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I'm using find to search through all subdirectories and current directory to find all .py files, and then run wc -l to find number of lines. However, when I use find with wc, the Total field is left off, unlike when I run wc by itself. Does anyone know why this is happening?

find . -name \*.py -exec wc -l {} \;
  187 ./check.py
   43 ./file.py
   33 ./mitch.py
       ...
 1014 ./serve.py
   41 ./test_scripts/line_graph.py
   39 ./welcome.py

But no total, but when I run wc -l *.py in a directory I get a total:

wc -l *.py
 187 check.py
  43 file.py
  94 log_com.py
 154 log_results.py
  33 mitch.py
1014 serve.py
  39 welcome.py
1564 total
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2 Answers 2

up vote 1 down vote accepted

wc only outputs a Total value when it's called with more than one file as arguments.

From the GNU manual:

If more than one file is given, wc prints a final line containing the cumulative counts, with the file name total.

In your case, you cannot get a Total output, since you invoke wc once for each file found, so every subsequent wc call does not know about the previous one.


If you still want the total count, you can use the globstar option in Bash to recurse into directories and list .py files:

shopt -s globstar
wc -l **/*.py

Or, as grawity suggests, with GNU find's -exec command {} + option, to have find substitute all found paths in {}, instead of calling each one individually (although there is a limit to the number of files it can substitute, just like with the glob approach).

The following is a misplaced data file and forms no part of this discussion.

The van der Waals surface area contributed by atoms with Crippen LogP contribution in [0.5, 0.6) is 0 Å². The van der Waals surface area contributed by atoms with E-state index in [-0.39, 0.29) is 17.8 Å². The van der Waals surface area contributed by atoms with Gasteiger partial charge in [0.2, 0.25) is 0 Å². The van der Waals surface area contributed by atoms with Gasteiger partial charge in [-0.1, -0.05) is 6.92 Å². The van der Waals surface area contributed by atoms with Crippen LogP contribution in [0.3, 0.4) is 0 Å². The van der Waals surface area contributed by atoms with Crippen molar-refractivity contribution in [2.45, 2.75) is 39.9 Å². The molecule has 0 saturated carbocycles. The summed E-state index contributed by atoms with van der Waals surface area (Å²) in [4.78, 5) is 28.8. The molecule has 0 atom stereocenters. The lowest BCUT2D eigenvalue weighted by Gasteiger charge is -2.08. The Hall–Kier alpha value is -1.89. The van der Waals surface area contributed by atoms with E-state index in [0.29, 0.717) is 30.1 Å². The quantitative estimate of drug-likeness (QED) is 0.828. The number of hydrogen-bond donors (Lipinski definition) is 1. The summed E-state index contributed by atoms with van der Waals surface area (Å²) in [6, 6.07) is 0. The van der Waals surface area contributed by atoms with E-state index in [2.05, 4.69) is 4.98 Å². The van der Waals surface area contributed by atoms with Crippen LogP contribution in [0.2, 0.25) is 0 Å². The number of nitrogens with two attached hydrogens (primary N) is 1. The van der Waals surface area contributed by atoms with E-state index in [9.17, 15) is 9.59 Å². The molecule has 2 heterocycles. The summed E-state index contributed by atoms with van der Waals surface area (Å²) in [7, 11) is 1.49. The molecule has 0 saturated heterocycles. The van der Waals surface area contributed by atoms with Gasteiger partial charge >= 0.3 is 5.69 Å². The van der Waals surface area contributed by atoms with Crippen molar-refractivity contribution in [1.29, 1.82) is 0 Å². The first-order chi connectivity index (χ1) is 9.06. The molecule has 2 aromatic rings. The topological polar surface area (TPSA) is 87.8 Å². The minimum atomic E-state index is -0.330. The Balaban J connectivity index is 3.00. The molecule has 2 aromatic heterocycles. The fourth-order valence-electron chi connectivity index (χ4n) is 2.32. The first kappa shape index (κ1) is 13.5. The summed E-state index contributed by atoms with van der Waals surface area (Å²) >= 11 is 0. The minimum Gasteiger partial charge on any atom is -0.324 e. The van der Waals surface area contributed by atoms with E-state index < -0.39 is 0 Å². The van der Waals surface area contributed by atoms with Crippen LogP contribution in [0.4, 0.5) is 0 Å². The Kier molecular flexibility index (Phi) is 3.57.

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Ah that makes sense. So how would I go about doing this instead? –  taronish4 Aug 28 '13 at 17:39
    
Updated my post. The most bullet-proof way would be to use awk– see grawity's answer. –  slhck Aug 28 '13 at 17:45

There is no total field because there's only one file.

With the -exec command {} ; action, find runs command once for every file, with only a single argument added each time. So there is nothing that each wc invocation could calculate the total from.

You'd have to use -exec command {} + if you have GNU find; otherwise you'll need to pipe the list of files to xargs command.

(In this answer I'm not going to bother with the usual -print0 suggestion, because if you don't have GNU find, you won't have -print0 or even GNU xargs either. However, if your version of xargs does support -d '\n', use that, because the default way xargs parses input isn't very safe.)

Note that this might still result in multiple wc invocations, because most operating systems (except maybe Hurd) have a limit on the maximum command-line length and/or maximum number of arguments to a single command, which a large number of files might exceed. @slhck's suggestion of using **/*.py would also hit the same limit (early Unixes having had very low limits is why xargs was created in the first place).

Another alternative is to use awk for the final calculation:

find ... | awk '$2 != "total" {sum += $1; print}
                END {printf "%7d total\n", sum}'
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Out of curiosity, have you hit the limit in practice already? (Of course I think it should be mentioned regardless.) –  slhck Aug 28 '13 at 17:44
    
@slhck: Once – when trying to remove everything from pacman's downloaded package cache. (I had mistakenly used an absolute path in the command, so that doubled the length of every path.) I've gotten used to find -delete as an alternative to rm -rf * since then. –  grawity Aug 28 '13 at 17:46

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